The story is told solely from Jessica’s third person POV so I felt the lack of Daniel’s motivations and inner thoughts. Jessica makes assumptions about what Daniel is thinking and feeling – some of which are obviously correct but I would have liked to have understood better how Daniel felt about his first wife, Lila and how he felt about Jessica. The short declaration near the end of the book wasn’t quite enough for me.
I thought it was an interesting study about marriage too – Jessica and Daniel agreed to all the usual marriage trappings – respect, fidelity*, (passionate) sex, friendship, co-habitation, etc, but they agreed they didn’t love each other (at least that way). It made me wonder a bit – if you have all of the other stuff is it really any different? That is too heavy a topic for the end of the year but I suppose I think that all of those things tend to be evidence of love and it was kind of jarring to think of them without it. *mild spoiler* But perhaps, it was that the couple actually did love each other (in that way) but would not admit to it that caused my disconnect.
*I say fidelity because that is a “usual” trapping but I know that many couples have “monogamish” or open relationships – provided they’re mutually agreed upon, I say, whatever floats your boat.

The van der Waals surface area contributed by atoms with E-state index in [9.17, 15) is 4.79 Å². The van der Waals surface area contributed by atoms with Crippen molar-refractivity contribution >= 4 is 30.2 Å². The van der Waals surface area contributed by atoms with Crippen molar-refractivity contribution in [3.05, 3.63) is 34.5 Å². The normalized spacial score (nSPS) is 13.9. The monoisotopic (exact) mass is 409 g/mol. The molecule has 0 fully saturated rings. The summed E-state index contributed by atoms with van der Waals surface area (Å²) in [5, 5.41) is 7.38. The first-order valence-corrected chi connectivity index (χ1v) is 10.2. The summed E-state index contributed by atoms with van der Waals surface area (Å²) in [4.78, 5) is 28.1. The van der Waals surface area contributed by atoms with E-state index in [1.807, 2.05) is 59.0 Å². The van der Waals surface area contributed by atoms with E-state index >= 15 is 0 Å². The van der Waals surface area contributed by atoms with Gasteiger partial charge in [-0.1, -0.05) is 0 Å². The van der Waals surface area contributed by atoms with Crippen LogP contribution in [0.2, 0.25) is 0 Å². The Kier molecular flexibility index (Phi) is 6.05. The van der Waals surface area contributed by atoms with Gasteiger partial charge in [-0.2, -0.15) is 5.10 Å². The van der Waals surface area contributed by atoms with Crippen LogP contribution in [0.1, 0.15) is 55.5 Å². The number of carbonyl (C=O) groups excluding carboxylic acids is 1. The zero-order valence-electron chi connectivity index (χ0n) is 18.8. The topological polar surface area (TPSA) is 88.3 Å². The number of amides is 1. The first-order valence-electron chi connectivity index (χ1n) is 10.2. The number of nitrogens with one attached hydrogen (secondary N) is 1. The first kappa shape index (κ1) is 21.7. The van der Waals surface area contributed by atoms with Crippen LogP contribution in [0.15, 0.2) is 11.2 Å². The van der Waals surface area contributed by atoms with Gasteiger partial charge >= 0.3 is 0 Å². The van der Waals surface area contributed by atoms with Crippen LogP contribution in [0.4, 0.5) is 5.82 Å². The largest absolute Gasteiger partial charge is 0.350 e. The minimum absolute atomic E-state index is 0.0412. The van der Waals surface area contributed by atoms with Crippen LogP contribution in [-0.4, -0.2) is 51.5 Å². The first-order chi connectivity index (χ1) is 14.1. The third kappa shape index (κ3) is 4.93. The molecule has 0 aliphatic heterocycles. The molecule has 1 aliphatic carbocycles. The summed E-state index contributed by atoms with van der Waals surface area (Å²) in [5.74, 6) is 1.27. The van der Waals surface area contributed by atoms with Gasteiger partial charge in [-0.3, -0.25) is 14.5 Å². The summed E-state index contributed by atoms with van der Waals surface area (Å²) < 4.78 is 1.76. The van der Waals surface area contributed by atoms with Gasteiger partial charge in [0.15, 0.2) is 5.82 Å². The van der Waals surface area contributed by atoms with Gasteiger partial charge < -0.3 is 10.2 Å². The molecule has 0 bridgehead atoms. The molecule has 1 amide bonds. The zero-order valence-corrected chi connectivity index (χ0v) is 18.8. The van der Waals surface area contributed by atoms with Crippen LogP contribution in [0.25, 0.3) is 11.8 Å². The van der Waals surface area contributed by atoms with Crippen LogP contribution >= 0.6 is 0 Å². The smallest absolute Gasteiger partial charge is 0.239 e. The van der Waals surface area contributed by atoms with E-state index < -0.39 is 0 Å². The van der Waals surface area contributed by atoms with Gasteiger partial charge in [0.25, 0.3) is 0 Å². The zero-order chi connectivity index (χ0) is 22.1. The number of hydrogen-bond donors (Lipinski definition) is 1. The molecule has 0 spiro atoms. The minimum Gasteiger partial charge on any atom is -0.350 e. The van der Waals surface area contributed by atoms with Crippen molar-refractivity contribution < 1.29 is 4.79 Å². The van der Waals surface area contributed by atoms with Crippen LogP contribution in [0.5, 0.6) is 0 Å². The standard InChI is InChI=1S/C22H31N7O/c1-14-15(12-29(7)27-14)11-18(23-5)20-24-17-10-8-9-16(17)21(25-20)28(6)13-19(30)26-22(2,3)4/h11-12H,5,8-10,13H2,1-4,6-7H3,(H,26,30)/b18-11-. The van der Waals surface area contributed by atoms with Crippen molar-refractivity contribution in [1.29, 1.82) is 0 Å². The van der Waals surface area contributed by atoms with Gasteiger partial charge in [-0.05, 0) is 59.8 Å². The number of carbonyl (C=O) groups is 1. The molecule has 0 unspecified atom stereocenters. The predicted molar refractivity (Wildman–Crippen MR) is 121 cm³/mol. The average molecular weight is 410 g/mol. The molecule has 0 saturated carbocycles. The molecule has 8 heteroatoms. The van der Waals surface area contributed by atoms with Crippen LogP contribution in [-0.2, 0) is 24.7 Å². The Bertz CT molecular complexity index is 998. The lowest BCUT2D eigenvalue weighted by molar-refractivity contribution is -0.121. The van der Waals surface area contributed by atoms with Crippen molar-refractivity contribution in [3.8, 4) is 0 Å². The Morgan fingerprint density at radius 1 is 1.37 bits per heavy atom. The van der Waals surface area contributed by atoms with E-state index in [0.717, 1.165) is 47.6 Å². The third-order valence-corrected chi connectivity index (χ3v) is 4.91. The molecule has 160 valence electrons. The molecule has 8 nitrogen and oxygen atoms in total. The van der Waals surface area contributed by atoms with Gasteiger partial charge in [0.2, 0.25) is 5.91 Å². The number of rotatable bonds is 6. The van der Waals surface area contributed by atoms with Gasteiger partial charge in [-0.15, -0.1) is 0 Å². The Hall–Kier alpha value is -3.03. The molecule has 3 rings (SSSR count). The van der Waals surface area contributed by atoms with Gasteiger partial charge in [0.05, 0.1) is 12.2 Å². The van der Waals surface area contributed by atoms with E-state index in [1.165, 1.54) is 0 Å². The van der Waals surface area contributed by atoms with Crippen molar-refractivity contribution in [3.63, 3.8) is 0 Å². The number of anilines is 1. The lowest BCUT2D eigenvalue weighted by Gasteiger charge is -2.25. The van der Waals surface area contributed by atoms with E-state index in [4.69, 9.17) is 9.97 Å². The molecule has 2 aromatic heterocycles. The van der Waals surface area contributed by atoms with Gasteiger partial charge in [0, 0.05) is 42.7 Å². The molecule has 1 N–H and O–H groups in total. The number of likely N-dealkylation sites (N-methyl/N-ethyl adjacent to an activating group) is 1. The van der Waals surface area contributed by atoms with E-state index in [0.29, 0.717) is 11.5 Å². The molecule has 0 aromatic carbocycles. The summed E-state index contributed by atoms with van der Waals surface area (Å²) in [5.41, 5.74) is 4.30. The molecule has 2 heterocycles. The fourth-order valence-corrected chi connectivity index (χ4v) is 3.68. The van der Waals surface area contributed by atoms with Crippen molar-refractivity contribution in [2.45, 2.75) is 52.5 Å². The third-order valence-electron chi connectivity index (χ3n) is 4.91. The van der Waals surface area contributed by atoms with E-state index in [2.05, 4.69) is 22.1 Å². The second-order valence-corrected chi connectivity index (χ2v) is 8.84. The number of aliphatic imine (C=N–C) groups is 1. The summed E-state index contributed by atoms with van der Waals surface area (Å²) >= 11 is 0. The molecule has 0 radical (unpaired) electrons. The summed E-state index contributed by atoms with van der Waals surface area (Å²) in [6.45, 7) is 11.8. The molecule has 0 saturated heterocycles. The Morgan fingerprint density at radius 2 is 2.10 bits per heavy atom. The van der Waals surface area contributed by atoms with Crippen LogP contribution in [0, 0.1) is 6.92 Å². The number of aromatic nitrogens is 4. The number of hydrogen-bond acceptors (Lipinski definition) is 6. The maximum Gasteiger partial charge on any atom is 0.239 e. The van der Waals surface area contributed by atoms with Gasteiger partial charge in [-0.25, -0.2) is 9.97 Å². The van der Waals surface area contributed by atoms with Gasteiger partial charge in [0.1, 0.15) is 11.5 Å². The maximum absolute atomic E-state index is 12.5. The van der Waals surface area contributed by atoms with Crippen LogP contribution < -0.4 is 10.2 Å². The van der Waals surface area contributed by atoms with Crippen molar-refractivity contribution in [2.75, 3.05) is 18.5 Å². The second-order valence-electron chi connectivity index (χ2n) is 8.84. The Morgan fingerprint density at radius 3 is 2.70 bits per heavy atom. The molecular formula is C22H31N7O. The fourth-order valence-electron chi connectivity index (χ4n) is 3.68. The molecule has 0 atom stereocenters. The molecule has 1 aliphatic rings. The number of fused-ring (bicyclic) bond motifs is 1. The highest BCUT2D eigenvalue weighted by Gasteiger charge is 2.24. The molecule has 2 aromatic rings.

I found the writing style to be kind of stark. A lot of shortish, declarative sentences with not much emotion in them. Or, when there was emotion, it wasn’t always well expounded. There were also some editing errors – missing words and grammar/typographical errors as well as one glaring continuity error later in the book (a character was in hospital and was to have been there for some time, but the next day was somewhere else entirely).
What else? On the other hand, there were some very entertaining passages and when the emotion did appear on the page, it tended to grab me, even if I would have liked, in particular, Daniel’s motivations to have been less opaque.
Daniel said a lot of things which rang true – stuff about wanting to be connected and having to take a risk and be willing to step out and make connections in order to do so rather than wait for them to magically appear, for example. I also could relate well to Daniel’s fear of losing what he had been given (ie God “taking it away”) and being afraid to love because of it. Some of the things in the book struck uncomfortably close to home in fact. I’m not sure I’m the best person to rate the book frankly. I feel like my reaction was very personal and I’m not sure how much value it will be to others.
There were things I liked:
His eyes were still warm, but they weren’t as teasing anymore. “And my wife has a remarkable mind. And a remarkable heart. And she takes my breath away every time she finds the courage to take a risk and tell me the truth.”
things I didn’t and things which made me uncomfortable in some ways, but I do love a marriage of convenience story and this is one of the few which pulled it off in a contemporary setting in an entirely believable way for me. I didn’t like it as much as Kati did but I did like it.